Even as I struggled to make up my mind, he tried to make a break for it, the fool. As quick as a ferret, he scrambled for the exit, but Eliott was quicker still. Neatly, he tripped the boy, sending him stumbling to his knees, and then the Constable was on him in a trice, twisting his arm around behind his back.

“Right, that's quite enough nonsense from you. Consider yourself nicked, my old son!”

Roughly, he dragged the boy upright and was about to march him away, when I moved to intervene.

“Wait just a minute,” I exclaimed. “Show me your hands please.”

“What? Why?” The boy said, obviously bewildered by this unexpected request, but he did not resist me as I grabbed at his wrists. For one long moment, I squinted down at his palms, before turning to face the maid.

She was eyeing me curiously, as if she were convinced I had taken leave of my senses; a plump little creature who might have been attractive if not for a web-work of pox scars pocking her cheeks.

“Hello, my love,” I said, giving her my most charming smile. “I have a question for you, if you please.”

“Ooh,” The girl, exclaimed, blushing and exposed an expanse of stained, cracked teeth. “Aren't you a cheeky lad?”

“You seem very convinced that this young gentleman murdered your mistress. Might I ask what makes you so sure?”

“Why, she told me he would, that's why.” The girl took a deep breath and gave the young man an acidic look before continuing: “He is lying through his teeth. It was not he who spurned Madame Mulvaney. She was the one who jilted him. I came upon her last week, you see. She was crying her heart out, and when I asked her what was wrong, she told me the whole story. She said that this fellow had been unfaithful to her, and that she had tried to end things amicably, but he turned violent and threatened her. She told me that he had sworn that he would kill her if she turned him out, and that she feared for her life. In fact, sir, that was why I acquired a gun for her, so that she could protect herself.”

“Hold on a moment! Am I to assume that it was this very pistol that killed her?”

The girl shook her head despondently. “I am sad to say it is. My brother is a pawnbroker in Lambeth, and she asked me if I could get him to find her a gun, and so I did. It was intended for Madame Mulvaney's safety. I certainly never thought she would be murdered with it!”

“You bastard! How could you?” She flew towards the boy, as if she intended to claw his eyes out, but thankfully, Eliott managed to restrain her before she did any permanent harm.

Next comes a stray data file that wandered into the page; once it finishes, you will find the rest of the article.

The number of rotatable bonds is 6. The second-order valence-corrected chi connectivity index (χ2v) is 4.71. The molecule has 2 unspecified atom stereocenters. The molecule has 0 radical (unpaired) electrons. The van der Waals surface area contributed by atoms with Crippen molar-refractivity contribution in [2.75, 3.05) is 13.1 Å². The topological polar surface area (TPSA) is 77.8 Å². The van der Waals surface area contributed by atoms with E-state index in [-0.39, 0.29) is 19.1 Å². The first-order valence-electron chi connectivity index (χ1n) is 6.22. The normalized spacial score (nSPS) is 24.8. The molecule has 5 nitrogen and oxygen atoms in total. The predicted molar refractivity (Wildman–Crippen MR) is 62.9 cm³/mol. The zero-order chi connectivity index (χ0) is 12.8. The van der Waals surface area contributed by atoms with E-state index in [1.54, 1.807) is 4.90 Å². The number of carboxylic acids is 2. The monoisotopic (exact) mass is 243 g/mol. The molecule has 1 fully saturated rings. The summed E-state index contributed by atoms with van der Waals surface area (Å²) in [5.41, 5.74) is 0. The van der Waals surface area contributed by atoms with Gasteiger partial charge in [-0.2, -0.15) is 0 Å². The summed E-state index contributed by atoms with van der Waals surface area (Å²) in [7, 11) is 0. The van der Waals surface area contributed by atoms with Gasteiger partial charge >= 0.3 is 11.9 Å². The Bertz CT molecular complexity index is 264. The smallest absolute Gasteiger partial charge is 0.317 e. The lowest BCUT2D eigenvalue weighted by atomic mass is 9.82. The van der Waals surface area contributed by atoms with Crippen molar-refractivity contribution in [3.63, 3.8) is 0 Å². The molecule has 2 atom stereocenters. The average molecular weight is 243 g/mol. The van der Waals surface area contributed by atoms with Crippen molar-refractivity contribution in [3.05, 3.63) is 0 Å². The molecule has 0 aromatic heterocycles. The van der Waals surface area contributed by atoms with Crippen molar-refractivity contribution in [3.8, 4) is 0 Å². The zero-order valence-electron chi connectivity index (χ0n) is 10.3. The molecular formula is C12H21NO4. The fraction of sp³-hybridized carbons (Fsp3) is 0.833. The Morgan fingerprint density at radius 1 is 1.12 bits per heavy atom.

He gave me a grin, holding the young lady close enough to enjoy her ample charms. Rolling my eyes, I turned to the two stagehands.

“You say that you heard this young man arguing with Miss Mulvaney,” I asked the first man, a swarthy fellow with paint-stained hands and a protuberant nose.

“Aye, I did.”

“When exactly was that, before or after her performance?”

“It was just now, your Lordship, just before she was killed.” He made the sign of the cross, touching his shoulders and his forehead. “We was putting the finishing touches on a backdrop right over there, when I heard the sound of raised voices and then, the gunshot went off.”

“Tell me, when you say you heard the sound of voices, did you hear the gentleman's voice specifically, or just the ladies voice?

It was an unexpected question, and it seemed to stump him entirely, for all he offered by way of reply was a vacant look.

“It was the lady's voice we heard,” the second stage-hand spoke up, an ex-lascar by the look of the inky tattoos entwining on his forearms, with a prominent scar across his lip which made him look far more worthy a suspect than the young man. “She was shouting and then the shot went off. We came running, the both of us, and that was when we caught this bugger trying to make good his escape.”

“Is that so? Incidentally, was he running towards the dressing room, or away from it when you apprehended him?”

The stagehands exchanged a guilty look, which was all the affirmation I needed.

“That is what I suspected.” Turning to the constable, I said, “Release him. He did not kill the woman.”

“Are you sure?” Eliott interjected. “It seems rather open and shut to me.”

“If you give me a few minutes, everything shall become quite clear.” I retreated once more towards the dressing room, indicating that he should follow me. “Come along, Eliott, let us examine the scene of the crime once more.”

As always, my word was enough to get Eliott moving. As for the constable, he trailed after us rather more grudgingly, and I noticed he did not relinquish his grip on the boy's arm, not one whit.

Inside, Flora Mulvaney's corpse awaited, her eyes still wide open. The boy let out a wail when he saw her and broke down completely, dissolving into a cacophony of sobs. Ignoring his histrionics, I knelt down by her side, and gently, took one of her hands in my own and raised it to my lips, as if I intended to kiss it.

“What are you doing?” Eliott inquired, dismayed by such ghoulish behaviour.

Giving him a withering look, I sniffed at her fingers, rubbing each one carefully, and then at the cuffs of her robe, before letting the hand drop back to her chest.